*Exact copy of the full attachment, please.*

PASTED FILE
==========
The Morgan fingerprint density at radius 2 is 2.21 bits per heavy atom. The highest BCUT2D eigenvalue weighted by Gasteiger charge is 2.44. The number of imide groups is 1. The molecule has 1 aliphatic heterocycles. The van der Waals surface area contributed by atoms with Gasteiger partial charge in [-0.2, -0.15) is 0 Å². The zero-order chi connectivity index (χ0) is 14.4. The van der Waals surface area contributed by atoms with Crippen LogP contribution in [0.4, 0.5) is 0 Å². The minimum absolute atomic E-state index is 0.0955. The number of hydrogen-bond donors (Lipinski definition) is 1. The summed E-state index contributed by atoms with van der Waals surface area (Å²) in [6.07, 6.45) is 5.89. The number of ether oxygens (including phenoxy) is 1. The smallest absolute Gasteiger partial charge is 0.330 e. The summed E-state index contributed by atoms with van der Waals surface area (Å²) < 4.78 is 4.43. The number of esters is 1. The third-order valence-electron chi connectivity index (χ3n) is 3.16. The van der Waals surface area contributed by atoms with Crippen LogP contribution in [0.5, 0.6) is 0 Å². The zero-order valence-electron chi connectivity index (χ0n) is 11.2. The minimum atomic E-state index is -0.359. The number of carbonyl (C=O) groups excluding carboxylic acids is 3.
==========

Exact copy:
The Morgan fingerprint density at radius 2 is 2.21 bits per heavy atom. The highest BCUT2D eigenvalue weighted by Gasteiger charge is 2.44. The number of imide groups is 1. The molecule has 1 aliphatic heterocycles. The van der Waals surface area contributed by atoms with Gasteiger partial charge in [-0.2, -0.15) is 0 Å². The zero-order chi connectivity index (χ0) is 14.4. The van der Waals surface area contributed by atoms with Crippen LogP contribution in [0.4, 0.5) is 0 Å². The minimum absolute atomic E-state index is 0.0955. The number of hydrogen-bond donors (Lipinski definition) is 1. The summed E-state index contributed by atoms with van der Waals surface area (Å²) in [6.07, 6.45) is 5.89. The number of ether oxygens (including phenoxy) is 1. The smallest absolute Gasteiger partial charge is 0.330 e. The summed E-state index contributed by atoms with van der Waals surface area (Å²) < 4.78 is 4.43. The number of esters is 1. The third-order valence-electron chi connectivity index (χ3n) is 3.16. The van der Waals surface area contributed by atoms with Crippen LogP contribution in [0.5, 0.6) is 0 Å². The zero-order valence-electron chi connectivity index (χ0n) is 11.2. The minimum atomic E-state index is -0.359. The number of carbonyl (C=O) groups excluding carboxylic acids is 3.